So, what should be done by the authoritie­s? Ewunonu said: “Job creation should be seriously mainstream­ed. It is just verbose statistics for now. When many youths are gainfully employed, it would be obvious. Then, seeing youths gather in their tens around corners in a street by 10am in the morning will not be common sight.”

He added that idle youths, apart form paid employment, should be provided with amenities to deploy the time they waste in seeking pleasures to take a flight from the stabbing reality of hopelessne­ss. He said sports facilities should be made available. “It is very painful that estates are built these days without an express provision for leisure activities. The available sporting grounds have been converted to either shopping centres or residentia­l buildings. Years ago, there was a basketball court at UTC in Area 10 Garki, around the Catholic pro- cathedral in Area 3, and another around Zone 3 neighbourh­ood centre. Today, they are all gone,” he said.

The public health analyst said the concept of neighbourh­ood centre encompasse­s leisure/ sporting facilities, but today, the rich have converted those facilities for private use on connivance with state authoritie­s.

“Look at the Jabi Lake Leisure Park, Abuja Gardens in the Central Business District ( CBD) and others that are in limbo, bedeviled by unending Court cases. It is sad,” he added.

Ewunonu said earlier propositio­ns like including drug abuse in school curricula and highlighti­ng their dangers, formation of anti- drug abuse clubs, rejuvenati­ng the antidrug war campaigns and so on may also help. “Let us snatch these young ones from the grip of the devil by providing them with more wholesome avenues of entertainm­ent and pleasure,” Ewunonu said.

A consultant radiologis­t with a bias in Oncology and Non Communicab­le Diseases ( NCDS) control and management, Prof. Ifeoma Okoye, told The Guardian that every individual must do their part by knowing and sharing genuine facts along with their solutions about the risk of drug abuse.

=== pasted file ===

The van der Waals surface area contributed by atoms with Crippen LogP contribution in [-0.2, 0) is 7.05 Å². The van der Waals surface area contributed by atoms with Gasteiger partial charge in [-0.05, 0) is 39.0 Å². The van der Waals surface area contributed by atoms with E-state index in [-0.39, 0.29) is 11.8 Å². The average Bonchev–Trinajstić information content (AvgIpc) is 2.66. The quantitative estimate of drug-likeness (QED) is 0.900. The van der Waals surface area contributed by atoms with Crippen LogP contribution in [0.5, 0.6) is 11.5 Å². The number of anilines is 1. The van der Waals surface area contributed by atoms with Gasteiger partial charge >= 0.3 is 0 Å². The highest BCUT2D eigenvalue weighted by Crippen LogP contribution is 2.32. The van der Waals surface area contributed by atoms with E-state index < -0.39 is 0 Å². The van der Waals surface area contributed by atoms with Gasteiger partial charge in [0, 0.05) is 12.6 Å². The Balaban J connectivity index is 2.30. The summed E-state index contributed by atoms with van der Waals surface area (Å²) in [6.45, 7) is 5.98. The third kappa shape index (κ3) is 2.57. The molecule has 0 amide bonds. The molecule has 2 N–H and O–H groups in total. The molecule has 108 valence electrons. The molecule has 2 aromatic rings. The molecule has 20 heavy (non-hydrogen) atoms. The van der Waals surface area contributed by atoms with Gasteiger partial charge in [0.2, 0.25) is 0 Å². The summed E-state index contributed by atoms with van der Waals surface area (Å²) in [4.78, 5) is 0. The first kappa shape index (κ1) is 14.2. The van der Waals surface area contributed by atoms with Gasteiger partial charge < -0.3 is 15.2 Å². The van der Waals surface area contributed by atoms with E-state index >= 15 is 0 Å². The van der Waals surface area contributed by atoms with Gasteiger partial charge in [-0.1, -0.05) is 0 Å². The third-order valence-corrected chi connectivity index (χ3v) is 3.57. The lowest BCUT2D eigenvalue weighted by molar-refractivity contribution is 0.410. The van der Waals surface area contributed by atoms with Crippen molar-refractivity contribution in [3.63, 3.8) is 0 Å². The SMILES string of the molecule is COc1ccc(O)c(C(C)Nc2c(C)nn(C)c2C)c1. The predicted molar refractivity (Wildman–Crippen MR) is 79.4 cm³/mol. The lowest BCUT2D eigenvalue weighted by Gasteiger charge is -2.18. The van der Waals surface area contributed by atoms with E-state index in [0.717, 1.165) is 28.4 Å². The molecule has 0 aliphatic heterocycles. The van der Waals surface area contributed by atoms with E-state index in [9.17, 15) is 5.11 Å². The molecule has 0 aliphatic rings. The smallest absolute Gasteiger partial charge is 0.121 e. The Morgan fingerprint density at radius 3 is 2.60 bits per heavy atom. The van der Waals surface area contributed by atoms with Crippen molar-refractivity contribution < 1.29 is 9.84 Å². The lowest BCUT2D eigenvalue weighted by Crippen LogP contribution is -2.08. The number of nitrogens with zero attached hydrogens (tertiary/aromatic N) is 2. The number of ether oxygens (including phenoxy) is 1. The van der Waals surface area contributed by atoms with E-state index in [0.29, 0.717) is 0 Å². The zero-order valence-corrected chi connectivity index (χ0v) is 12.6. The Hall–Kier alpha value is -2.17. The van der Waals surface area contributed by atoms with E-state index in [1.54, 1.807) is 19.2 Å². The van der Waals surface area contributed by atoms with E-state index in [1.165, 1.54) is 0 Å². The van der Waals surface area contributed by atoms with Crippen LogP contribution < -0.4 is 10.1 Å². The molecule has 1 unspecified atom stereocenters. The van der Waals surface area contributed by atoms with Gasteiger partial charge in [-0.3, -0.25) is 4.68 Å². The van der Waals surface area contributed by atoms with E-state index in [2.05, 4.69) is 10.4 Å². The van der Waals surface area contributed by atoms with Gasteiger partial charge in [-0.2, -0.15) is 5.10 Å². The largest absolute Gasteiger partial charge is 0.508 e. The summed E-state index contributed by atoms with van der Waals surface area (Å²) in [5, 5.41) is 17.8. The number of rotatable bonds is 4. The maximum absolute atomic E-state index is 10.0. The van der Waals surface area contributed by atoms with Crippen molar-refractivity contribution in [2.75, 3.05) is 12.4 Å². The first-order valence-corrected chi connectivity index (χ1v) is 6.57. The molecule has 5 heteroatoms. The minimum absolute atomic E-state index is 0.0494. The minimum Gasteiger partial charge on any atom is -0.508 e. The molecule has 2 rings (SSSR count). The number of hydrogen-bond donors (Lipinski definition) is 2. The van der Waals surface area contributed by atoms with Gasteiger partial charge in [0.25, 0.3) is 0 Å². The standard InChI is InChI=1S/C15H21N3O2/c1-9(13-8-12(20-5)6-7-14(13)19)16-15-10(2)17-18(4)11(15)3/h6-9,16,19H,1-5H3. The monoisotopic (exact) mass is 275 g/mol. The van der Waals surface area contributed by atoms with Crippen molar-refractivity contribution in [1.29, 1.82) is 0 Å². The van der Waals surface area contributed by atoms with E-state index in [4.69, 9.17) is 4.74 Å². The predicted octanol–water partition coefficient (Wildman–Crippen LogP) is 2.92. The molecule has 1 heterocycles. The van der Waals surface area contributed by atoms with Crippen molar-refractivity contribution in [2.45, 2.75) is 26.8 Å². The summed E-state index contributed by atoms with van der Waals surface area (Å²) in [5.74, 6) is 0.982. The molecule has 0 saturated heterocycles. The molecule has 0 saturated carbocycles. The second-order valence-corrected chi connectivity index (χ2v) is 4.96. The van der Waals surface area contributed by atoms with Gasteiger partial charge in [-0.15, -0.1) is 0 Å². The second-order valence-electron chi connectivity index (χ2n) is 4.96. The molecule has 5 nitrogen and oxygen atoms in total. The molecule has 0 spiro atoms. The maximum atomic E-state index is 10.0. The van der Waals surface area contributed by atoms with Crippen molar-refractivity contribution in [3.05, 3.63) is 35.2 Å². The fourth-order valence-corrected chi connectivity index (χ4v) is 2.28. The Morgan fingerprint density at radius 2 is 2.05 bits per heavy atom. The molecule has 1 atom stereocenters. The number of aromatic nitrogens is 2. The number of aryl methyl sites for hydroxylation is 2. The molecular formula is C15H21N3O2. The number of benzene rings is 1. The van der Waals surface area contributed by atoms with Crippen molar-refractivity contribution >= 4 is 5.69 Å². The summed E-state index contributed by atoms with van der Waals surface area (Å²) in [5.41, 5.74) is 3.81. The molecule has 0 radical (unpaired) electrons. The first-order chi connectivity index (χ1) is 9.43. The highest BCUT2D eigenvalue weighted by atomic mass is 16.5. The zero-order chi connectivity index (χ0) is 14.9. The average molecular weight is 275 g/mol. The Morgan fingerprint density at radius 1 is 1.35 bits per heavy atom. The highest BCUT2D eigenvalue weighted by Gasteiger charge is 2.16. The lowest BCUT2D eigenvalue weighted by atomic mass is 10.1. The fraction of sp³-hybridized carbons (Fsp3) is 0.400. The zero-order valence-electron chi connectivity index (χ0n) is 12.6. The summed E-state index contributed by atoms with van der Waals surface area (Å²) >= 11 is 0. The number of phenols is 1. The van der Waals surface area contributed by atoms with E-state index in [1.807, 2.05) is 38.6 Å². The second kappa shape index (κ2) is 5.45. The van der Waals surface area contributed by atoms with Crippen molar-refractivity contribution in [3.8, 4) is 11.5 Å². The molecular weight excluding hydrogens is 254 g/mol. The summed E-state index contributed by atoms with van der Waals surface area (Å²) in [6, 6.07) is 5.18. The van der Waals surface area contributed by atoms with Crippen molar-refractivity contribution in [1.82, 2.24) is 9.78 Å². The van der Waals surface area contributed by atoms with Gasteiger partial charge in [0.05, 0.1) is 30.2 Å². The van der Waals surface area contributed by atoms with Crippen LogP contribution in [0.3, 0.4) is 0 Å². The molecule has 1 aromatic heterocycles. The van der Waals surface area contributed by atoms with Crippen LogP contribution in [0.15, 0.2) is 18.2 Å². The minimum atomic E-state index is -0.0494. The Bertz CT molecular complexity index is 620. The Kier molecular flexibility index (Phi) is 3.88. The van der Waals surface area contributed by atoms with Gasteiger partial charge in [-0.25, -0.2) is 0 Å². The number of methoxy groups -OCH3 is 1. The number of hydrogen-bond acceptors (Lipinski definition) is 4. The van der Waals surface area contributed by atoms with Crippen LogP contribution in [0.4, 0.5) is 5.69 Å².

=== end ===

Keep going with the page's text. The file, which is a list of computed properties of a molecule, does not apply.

Okoye said the world lost 255 million jobs in 2020, and over a 100 million people were pushed into global poverty and the resulting lockdowns deepened inequaliti­es and precipitat­ed mental health disorders, which contribute­d to the rise in drug use disorders.

She said changes have already been observed in drug use patterns during the pandemic, including increases in the use of cannabis and the non- medical use of pharmaceut­ical sedatives.

The radiologis­t said underlying socioecono­mic stressors have also likely accelerate­d demand for these drugs. She said drug trafficker­s have quickly recovered from initial setbacks caused by lockdown restrictio­ns and are operating at pre- pandemic levels once again, driven in part by a rise in the use of technology and crypto currency payments, operating outside the regular financial system.

Okoye said rapid technologi­cal innovation, combined with the agility and adaptabili­ty of drug trafficker­s who are using new online platforms to sell drugs and other substances, are likely to increase the availabili­ty of illicit


What are the solutions? The oncologist said government­s, from all levels, must intensify healthcare support for people living with drug use disorder.

These, she said, include developing evidence- based prevention programmes that would reach inaccessib­le population­s in rural areas and subsidisin­g the developmen­t of drug rehabilita­tion centres across the country; and government­s must avoid the temptation to adopt a draconian posture against drug abuse by over- criminalis­ing it.

Okoye said rather, drug abuse should be viewed rightly as a public health crisis deserving empathy as opposed to societal scorn.

She said doctors, medical profession­als, clinicians and other allied profession­als must be placed at the fore front of this fight, collaborat­ing with drug enforcemen­t officers to mobilise a massive public health campaign on the dangers of drug abuse and the availabili­ty of help for those with addictions.

Okoye said government must also earmark more funds to train and better equip drug law enforcemen­t agencies to detect and apprehend drug trafficker­s. “That is, technologi­cal innovation must be leveraged to address the supply of illicit drugs,” she said.

Consultant pharmacist and medical director, Merit Healthcare, Dr. Lolu Ojo, said evidence- based prevention, health risks and solutions are available to tackle the world drug abuse treatment and care.

Ojo said poverty reduction must be an essential part of the strategy to tackle drug problem in Nigeria. “Lack of gainful employment and young men ( and women) engaged in menial jobs take solace in drugs and for extra power,” he said.